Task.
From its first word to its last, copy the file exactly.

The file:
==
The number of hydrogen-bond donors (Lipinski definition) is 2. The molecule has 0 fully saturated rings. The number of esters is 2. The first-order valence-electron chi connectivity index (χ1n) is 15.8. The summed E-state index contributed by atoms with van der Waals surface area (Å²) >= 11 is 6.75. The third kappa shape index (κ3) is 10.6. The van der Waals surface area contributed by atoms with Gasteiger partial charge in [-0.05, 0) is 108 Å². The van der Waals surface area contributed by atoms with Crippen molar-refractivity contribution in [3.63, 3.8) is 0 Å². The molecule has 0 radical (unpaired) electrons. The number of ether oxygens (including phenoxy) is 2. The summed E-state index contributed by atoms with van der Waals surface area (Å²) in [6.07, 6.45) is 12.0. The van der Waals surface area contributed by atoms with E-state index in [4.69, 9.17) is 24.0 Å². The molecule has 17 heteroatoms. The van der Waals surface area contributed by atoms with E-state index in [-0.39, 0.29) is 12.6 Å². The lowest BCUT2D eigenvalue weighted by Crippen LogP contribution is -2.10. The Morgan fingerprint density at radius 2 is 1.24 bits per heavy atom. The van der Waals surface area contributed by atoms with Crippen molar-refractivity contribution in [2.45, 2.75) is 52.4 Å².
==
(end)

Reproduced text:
The number of hydrogen-bond donors (Lipinski definition) is 2. The molecule has 0 fully saturated rings. The number of esters is 2. The first-order valence-electron chi connectivity index (χ1n) is 15.8. The summed E-state index contributed by atoms with van der Waals surface area (Å²) >= 11 is 6.75. The third kappa shape index (κ3) is 10.6. The van der Waals surface area contributed by atoms with Gasteiger partial charge in [-0.05, 0) is 108 Å². The van der Waals surface area contributed by atoms with Crippen molar-refractivity contribution in [3.63, 3.8) is 0 Å². The molecule has 0 radical (unpaired) electrons. The number of ether oxygens (including phenoxy) is 2. The summed E-state index contributed by atoms with van der Waals surface area (Å²) in [6.07, 6.45) is 12.0. The van der Waals surface area contributed by atoms with E-state index in [4.69, 9.17) is 24.0 Å². The molecule has 17 heteroatoms. The van der Waals surface area contributed by atoms with E-state index in [-0.39, 0.29) is 12.6 Å². The lowest BCUT2D eigenvalue weighted by Crippen LogP contribution is -2.10. The Morgan fingerprint density at radius 2 is 1.24 bits per heavy atom. The van der Waals surface area contributed by atoms with Crippen molar-refractivity contribution in [2.45, 2.75) is 52.4 Å².